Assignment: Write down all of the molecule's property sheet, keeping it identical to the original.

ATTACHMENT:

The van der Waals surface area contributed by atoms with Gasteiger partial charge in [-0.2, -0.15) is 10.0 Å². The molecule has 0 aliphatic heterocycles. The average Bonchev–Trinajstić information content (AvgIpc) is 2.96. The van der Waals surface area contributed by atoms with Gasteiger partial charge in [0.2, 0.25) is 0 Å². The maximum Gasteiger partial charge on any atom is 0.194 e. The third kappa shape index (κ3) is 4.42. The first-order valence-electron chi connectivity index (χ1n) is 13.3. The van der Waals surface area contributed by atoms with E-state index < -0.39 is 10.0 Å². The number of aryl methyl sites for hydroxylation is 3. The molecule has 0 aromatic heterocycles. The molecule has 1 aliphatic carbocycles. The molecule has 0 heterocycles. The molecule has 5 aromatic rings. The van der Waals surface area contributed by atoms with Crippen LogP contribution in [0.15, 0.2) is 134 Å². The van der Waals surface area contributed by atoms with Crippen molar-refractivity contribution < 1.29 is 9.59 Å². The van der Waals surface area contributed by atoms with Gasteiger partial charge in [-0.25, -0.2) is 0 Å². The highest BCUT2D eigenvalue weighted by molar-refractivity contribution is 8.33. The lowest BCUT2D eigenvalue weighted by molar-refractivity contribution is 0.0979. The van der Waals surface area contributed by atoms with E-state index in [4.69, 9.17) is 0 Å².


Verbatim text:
The van der Waals surface area contributed by atoms with Gasteiger partial charge in [-0.2, -0.15) is 10.0 Å². The molecule has 0 aliphatic heterocycles. The average Bonchev–Trinajstić information content (AvgIpc) is 2.96. The van der Waals surface area contributed by atoms with Gasteiger partial charge in [0.2, 0.25) is 0 Å². The maximum Gasteiger partial charge on any atom is 0.194 e. The third kappa shape index (κ3) is 4.42. The first-order valence-electron chi connectivity index (χ1n) is 13.3. The van der Waals surface area contributed by atoms with E-state index < -0.39 is 10.0 Å². The number of aryl methyl sites for hydroxylation is 3. The molecule has 0 aromatic heterocycles. The molecule has 1 aliphatic carbocycles. The molecule has 0 heterocycles. The molecule has 5 aromatic rings. The van der Waals surface area contributed by atoms with Crippen LogP contribution in [0.15, 0.2) is 134 Å². The van der Waals surface area contributed by atoms with Crippen molar-refractivity contribution < 1.29 is 9.59 Å². The van der Waals surface area contributed by atoms with Gasteiger partial charge in [-0.25, -0.2) is 0 Å². The highest BCUT2D eigenvalue weighted by molar-refractivity contribution is 8.33. The lowest BCUT2D eigenvalue weighted by molar-refractivity contribution is 0.0979. The van der Waals surface area contributed by atoms with E-state index in [4.69, 9.17) is 0 Å².